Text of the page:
Investigation on lipid asymmetry using lipid probes: Comparison between spin-labeled lipids and fluorescent lipids.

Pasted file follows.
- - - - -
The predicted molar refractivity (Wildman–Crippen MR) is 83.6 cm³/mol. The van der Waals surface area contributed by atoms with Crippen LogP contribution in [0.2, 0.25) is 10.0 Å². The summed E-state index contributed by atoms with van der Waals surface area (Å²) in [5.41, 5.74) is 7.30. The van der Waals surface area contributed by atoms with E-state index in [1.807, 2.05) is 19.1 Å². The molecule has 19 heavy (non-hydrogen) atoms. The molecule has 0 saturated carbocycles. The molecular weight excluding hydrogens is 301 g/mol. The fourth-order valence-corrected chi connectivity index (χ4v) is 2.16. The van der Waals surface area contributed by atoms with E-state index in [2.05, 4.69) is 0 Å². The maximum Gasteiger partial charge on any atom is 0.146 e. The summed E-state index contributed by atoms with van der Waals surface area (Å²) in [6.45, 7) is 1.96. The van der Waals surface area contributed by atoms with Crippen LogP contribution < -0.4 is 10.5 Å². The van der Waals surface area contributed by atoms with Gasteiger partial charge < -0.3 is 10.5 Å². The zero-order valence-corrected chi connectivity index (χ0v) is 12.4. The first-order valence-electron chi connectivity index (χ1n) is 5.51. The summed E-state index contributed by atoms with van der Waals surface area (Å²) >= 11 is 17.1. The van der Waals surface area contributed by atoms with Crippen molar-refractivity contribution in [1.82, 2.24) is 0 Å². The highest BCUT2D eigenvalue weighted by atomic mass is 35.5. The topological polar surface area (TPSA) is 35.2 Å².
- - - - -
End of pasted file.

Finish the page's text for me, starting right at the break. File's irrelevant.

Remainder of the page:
After incorporation of spin-labeled phosphatidylcholine, phosphatidylserine, and phosphatidylethanolamine analogues in the outer leaflet of the plasma membrane in resting platelets, more than 90% amino-head analogues accumulated within 30 min in the inner leaflet by aminophospholipid translocase activity, while choline analogues mostly remained on the outer leaflet. Platelets were then activated by thrombin or Ca2+ ionophore A23187. No outward movement of internally located spin-labeled aminophospholipids was observed during thrombin-induced activation, whereas the influx of externally located probes increased slightly. During A23187-mediated activation, similar slightly increased influx was observed, while 40-50% of the initially internally located aminophospholipids could then be extracted from the outer leaflet. This sudden exposure on the outer face was dependent on an increase in intracellular Ca2+ and achieved in less than 2 min at 37 degrees C. Inhibition of translocase activity by N-ethylmaleimide did not induce any aminophospholipid outflux. When probes were incorporated on the outer face of the plasma membrane in resting platelets, they were still fully accessible from the extracellular medium after A23187-induced activation. Moreover, they were distributed between the vesicles and remnant platelets in proportion to the external membrane phospholipidic content in each structure. This suggested that no scrambling of plasma membrane leaflets occurred during the vesicle blebbing. Moreover, the spin-labeled aminophospholipids exposure rate and amplitude were unchanged when vesicle formation was inhibited by the calpain inhibitor calpeptin. These results indicate that loss of asymmetry thus inducing generation of a catalytic surface is not the consequence of vesicle formation. Conversely, we propose that vesicle shedding is an effect of PL transverse redistribution and calpain-mediated proteolysis during activation.